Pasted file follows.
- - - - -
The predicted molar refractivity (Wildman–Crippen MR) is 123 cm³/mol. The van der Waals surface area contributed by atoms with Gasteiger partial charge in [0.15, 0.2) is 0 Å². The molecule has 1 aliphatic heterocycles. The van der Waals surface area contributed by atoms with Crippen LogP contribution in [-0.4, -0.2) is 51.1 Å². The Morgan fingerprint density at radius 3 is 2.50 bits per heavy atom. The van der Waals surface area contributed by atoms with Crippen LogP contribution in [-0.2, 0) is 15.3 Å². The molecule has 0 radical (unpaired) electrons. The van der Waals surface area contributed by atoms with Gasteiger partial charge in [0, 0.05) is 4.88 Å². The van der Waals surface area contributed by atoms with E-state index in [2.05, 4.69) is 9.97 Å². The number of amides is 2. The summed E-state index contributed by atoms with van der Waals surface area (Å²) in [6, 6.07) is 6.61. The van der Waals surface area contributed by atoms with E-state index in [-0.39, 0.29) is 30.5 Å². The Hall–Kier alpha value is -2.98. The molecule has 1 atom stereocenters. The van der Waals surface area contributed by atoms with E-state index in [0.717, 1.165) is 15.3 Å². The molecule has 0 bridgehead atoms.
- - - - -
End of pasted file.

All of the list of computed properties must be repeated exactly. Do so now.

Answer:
The predicted molar refractivity (Wildman–Crippen MR) is 123 cm³/mol. The van der Waals surface area contributed by atoms with Gasteiger partial charge in [0.15, 0.2) is 0 Å². The molecule has 1 aliphatic heterocycles. The van der Waals surface area contributed by atoms with Crippen LogP contribution in [-0.4, -0.2) is 51.1 Å². The Morgan fingerprint density at radius 3 is 2.50 bits per heavy atom. The van der Waals surface area contributed by atoms with Crippen LogP contribution in [-0.2, 0) is 15.3 Å². The molecule has 0 radical (unpaired) electrons. The van der Waals surface area contributed by atoms with Gasteiger partial charge in [0, 0.05) is 4.88 Å². The van der Waals surface area contributed by atoms with E-state index in [2.05, 4.69) is 9.97 Å². The number of amides is 2. The summed E-state index contributed by atoms with van der Waals surface area (Å²) in [6, 6.07) is 6.61. The van der Waals surface area contributed by atoms with E-state index in [-0.39, 0.29) is 30.5 Å². The Hall–Kier alpha value is -2.98. The molecule has 1 atom stereocenters. The van der Waals surface area contributed by atoms with E-state index in [0.717, 1.165) is 15.3 Å². The molecule has 0 bridgehead atoms.